US Charges 14 Linked to Somali Terror Group Al-Shabab is a radical Islamic group headquartered in Somalia. It claimed credit for bombings that killed 76 people watching a World Cup soccer match in Uganda this year. Today, US authorities charged 14 people , mostly American citizens, with crimes that include providing al-Shabab with recruits and money. Evan Perez covers the Justice Department for the Wall Street Journal .
Justice Department Challenges Arizona Immigration Law The Obama Administration filed a lawsuit against Arizona yesterday in a case that appears likely to wind up as a matter for the Supreme Court to settle. The Justice Department's suit, which alleges that "S.B. 1070 unconstitutionally interferes with the federal government's authority to set and enforce immigration policy," has stirred up debate among legal scholars. Evan Perez writes for the Wall Street Journal .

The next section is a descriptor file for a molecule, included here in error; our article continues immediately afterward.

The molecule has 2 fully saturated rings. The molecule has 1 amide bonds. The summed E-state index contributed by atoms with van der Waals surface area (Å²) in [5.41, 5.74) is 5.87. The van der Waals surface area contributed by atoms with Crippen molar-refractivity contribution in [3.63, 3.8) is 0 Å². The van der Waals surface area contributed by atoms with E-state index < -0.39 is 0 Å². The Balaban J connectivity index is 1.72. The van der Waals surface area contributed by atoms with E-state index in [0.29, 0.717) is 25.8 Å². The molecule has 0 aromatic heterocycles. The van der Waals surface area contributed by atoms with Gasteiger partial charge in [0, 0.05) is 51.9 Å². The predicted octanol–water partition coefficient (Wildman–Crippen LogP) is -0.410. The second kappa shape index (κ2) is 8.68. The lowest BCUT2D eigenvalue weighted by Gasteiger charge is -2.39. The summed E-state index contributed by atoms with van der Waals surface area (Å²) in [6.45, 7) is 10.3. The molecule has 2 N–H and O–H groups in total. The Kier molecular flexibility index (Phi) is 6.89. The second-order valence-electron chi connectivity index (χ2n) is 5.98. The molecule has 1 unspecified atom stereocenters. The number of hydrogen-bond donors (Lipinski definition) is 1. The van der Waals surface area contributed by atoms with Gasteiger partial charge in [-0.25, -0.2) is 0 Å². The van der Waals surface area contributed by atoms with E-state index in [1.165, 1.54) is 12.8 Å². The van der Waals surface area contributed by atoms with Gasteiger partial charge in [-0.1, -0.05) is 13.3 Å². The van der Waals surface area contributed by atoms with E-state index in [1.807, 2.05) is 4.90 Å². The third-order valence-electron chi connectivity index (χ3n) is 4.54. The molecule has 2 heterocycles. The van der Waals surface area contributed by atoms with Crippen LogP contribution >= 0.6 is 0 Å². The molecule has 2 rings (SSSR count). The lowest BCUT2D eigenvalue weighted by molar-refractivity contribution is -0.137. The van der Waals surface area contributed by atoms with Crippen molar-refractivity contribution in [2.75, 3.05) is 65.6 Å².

Bombing Suspect Faisal Shahzad Continues to Provide "Useful Information" Times Square bombing suspect Faisal Shahzad is still being questioned about his connections to Pakistan, and some members of Congress are complaining that he’s being treated like any other American citizen accused of a crime. Here’s Attorney General Eric Holder answering a question from the Senate Appropriations Committee